As a customer, a trip to the nail salon used to feel like a getaway. However, as I grew older I found myself wanting a more intimate and personal experience, especially after this past year, considering the restrictions due to COVID-19. Not have in-person interactions made people yearn for them, and the loss of employment for so many nail artists fueled that even more. What resulted after a turbulent year was the rise of independent nail artists who have left their salons behind and have instead grown their companies.
Over the past year, the number of those frequenting nail salons has reached record lows, but the desire for a great—and safe—manicure remains. Many artists who leaped into entrepreneurship had previously been employed at salons before the pandemic. "I was working at two salons when COVID hit, but within 24 hours, both of them were gone," says Trenna Seney, a traveling celebrity nail artist. With studies predicting that the demand for nail technicians is going to grow 19% by 2029, many people may take the opportunity to establish themselves as independent artists rather than rely on a salon.
That lack of security is something that Brittney Boyce, celebrity nail expert and founder of Nails Of LA, experienced as well. "A lot of people want to be their own boss," she says in reflection of the past year. "We want to make our own schedule, we want security, and we don't want to work hard to turn over 50% of what we make."
That financial aspect remains one of the most foremost reasons that nail techs split from salons. According to a study by The Progressive, eight in 10 nail salon workers have experienced some kind of wage theft, with the median income close to just $23,000 a year. Unhealthy work environments, such as overworking and toxic work cultures, also play a role in this surge of entrepreneurship.
It's not just the stability and freedom that are enticing nail experts to become entrepreneurs, but also how much more money they can make on their own, too. In July, Seney, who was unemployed at the time, put a callout on her Instagram asking if anyone wanted to get their nails professionally done by her. Now, she says she's never had more clients in her life.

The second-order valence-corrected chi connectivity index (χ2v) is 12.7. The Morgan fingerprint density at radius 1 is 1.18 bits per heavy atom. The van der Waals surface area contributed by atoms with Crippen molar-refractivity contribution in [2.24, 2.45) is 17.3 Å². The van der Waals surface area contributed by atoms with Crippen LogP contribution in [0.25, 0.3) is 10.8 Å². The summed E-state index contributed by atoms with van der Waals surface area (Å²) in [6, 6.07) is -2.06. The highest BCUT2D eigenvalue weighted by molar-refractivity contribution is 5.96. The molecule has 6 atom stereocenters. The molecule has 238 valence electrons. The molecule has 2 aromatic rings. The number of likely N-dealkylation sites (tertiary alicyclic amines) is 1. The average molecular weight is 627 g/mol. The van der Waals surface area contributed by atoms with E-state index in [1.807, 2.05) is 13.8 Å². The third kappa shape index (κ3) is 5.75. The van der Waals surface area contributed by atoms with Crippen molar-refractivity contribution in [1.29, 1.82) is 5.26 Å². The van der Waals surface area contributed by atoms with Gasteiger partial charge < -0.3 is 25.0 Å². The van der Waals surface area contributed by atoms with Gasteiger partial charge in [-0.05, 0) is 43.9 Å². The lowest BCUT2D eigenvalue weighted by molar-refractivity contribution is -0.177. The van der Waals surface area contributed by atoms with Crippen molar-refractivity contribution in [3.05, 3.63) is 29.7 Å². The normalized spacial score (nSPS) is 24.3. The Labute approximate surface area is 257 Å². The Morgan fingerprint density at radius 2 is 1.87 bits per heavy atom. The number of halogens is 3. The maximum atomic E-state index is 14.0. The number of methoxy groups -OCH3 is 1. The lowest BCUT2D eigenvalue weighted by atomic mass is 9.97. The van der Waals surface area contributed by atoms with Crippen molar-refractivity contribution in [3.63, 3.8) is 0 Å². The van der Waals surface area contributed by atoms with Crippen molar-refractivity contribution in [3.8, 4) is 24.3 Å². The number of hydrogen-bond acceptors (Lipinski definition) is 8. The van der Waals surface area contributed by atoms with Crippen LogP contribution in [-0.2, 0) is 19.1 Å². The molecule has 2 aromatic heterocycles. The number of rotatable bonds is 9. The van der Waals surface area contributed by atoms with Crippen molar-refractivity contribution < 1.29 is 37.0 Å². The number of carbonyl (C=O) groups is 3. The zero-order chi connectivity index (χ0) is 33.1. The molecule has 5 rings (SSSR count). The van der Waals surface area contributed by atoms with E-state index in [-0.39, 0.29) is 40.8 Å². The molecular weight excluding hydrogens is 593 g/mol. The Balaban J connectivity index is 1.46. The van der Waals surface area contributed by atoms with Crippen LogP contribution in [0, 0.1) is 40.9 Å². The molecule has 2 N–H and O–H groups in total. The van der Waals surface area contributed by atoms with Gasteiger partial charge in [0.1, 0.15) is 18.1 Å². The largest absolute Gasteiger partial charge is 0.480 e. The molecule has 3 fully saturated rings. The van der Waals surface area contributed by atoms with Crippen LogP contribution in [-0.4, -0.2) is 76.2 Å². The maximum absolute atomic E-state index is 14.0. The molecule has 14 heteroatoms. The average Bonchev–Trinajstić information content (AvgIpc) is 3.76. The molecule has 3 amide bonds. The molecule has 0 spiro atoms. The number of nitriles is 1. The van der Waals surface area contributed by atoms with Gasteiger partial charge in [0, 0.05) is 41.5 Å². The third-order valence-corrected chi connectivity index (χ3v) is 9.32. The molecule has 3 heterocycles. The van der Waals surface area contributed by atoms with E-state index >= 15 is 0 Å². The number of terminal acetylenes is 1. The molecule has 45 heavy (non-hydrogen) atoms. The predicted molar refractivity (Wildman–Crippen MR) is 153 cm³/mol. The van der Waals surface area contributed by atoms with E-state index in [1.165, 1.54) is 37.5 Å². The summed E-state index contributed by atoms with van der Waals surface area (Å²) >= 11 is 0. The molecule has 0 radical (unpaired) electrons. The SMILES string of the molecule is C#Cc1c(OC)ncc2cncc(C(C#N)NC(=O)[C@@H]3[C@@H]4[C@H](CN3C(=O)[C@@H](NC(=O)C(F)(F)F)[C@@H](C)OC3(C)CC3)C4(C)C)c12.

Building off of that independence, nail artists who have gone solo are finding that they're able to build their personal brands in ways their salons wouldn't have allowed them to beforehand. Take Boyce, for example, who started her own brand Nails Of LA, and has been able to secure several brand partnerships, most notably with nail polish brand ORLY. "I've done everything from product testing to product development, helping them with marketing," she says. "Now, I mainly do content creation for social media."
Seney shares the same sentiments following the release of her press-on line Very Shameless Nails, and the opportunity to work with notable celebrities such as Flo Milli. "I can do what I want when I want—that includes having time to build my brand as an artist," she says.
While this all sounds wonderful for nail techs, there are things that customers, such as myself, need to watch out for: the small pool of unlicensed nail artists who see this as an opportunity to build their clientele. "Sanitation and proper cleanliness are the most important parts of being a licensed manicurist," Seney explains. "Without that training, unlicensed artists are putting the health of others at risk. Something as little as a small cut can result in a terrible infection."
I'm excited to keep my nails in tip top shape while getting to develop professional relationships with independent nail artists. Bye-bye, packed salons.